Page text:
Hurricanes: Disaster Prevention – Recovery

Before the next time you hear hurricane –think inland flooding!

Conduct another walk-through of your organization's business continuity plan. Look for business and computing changes since the plan was originally implemented, last tested, or revised. Determine what changes in the plan may be required– and then make them.

Check your hurricane and flood emergency action plan and update it as necessary. If there are changes, make new copies and distribute it to all staff members. Put a copy of the plan on a website hosted at your organization's hot site.

Contact the National Flood Insurance Program (NFIP) [1] pre-disaster flood mitigation and insurance protection program. The National Flood Insurance Program makes federally backed flood insurance available to residents and business owners.

Work with your state and local community, which should have a Hazard Mitigation grant. Authorized under Section 404 of the Robert T. Stafford Disaster Relief and Emergency Assistance Act, the Hazard Mitigation Grant Program (HMGP) administered by the Federal Emergency Management Agency (FEMA) provides grants to States and local governments to implement long-term hazard mitigation measures after a major disaster declaration. Hazard mitigation planning is an important aspect of a successful mitigation program. States and communities use the hazard mitigation planning process to set short and long-range mitigation goals and objectives. Hazard mitigation planning is a collaborative process whereby hazards affecting the community are identified, vulnerability to the hazards are assessed, and consensus reached on how to minimize or eliminate the effects of these hazards. In recognition of the importance of planning, States with an approved enhanced State Mitigation Plan in effect at the time of disaster declaration may receive additional HMGP funding. For more information, please visit the Planning website [2].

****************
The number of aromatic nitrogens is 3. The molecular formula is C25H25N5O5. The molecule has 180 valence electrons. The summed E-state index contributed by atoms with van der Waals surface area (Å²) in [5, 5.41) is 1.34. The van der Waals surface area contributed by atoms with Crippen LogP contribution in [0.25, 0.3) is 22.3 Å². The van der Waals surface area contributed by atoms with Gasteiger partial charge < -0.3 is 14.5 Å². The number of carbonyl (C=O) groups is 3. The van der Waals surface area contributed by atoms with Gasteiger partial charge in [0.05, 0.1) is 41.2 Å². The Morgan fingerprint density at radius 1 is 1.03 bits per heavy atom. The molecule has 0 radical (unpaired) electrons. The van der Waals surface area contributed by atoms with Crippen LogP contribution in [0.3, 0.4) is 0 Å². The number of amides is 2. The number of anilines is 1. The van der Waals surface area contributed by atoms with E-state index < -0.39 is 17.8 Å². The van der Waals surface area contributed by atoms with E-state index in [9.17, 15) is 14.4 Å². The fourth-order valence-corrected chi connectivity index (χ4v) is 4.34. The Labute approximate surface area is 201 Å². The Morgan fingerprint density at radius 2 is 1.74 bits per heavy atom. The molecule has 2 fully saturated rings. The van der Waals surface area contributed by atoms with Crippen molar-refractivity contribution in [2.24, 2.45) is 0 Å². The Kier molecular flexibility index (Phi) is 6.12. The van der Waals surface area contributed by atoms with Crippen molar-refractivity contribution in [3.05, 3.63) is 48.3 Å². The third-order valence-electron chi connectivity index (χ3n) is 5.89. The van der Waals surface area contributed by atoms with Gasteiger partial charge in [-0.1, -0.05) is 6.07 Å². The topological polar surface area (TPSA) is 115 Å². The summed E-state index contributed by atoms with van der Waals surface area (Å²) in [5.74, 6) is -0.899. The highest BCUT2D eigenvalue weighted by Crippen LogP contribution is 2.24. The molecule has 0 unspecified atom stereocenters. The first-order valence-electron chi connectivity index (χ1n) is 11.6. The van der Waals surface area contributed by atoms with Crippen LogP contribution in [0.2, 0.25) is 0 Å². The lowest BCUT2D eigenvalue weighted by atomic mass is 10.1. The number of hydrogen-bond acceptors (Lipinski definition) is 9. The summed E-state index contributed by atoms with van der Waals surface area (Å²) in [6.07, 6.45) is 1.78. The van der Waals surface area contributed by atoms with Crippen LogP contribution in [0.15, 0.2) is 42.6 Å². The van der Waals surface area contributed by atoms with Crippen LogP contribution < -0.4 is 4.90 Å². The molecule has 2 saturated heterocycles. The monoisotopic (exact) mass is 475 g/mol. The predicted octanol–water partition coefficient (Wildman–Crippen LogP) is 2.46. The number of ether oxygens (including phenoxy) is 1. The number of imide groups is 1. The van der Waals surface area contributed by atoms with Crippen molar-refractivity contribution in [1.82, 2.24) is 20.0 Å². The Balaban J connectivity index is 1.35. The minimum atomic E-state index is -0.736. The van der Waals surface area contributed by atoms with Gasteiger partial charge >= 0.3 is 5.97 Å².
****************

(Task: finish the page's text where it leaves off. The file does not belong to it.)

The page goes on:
Verify the operation of the standby generator, if present. Check that its fuel tank is full and that the fuel is uncontaminated (this should be done on a regular basis by the physical plant manager, but follow up with them – do not let it slip).

Double check information with outside disaster recovery vendors or suppliers; notify them of any changes in your situation or needs. Cross check all of your services and costs with accounting so you will have the latest information.

Make sure the building's grounds crew carefully trims all trees so they do not pose a threat to the facility. Ideally there will be no trees close enough to the building to cause direct damage. Dead wood should be removed to reduce wind-blown debris.

Contact your insurance carrier and review your policy. They will also probably want to review your business continuity and disaster recovery plans. Make sure that replacement equipment or collections are covered. Ensure that copies of updated insurance papers are included in your disaster supplies – and are stored at your hot site for protection.

Set in as many flashlights that you'll need around your office and data center. Count the number of flashlights you think you will need and then double the number that you actually put around. Mark your emergency flashlight positions on a floor plan that is kept off site (preferably as a part of your systems continuity and disaster recovery plan).

If you can not communicate, you can not lead!
Test your emergency communications plan. Run through all of the ….

Source by Mario Ramis

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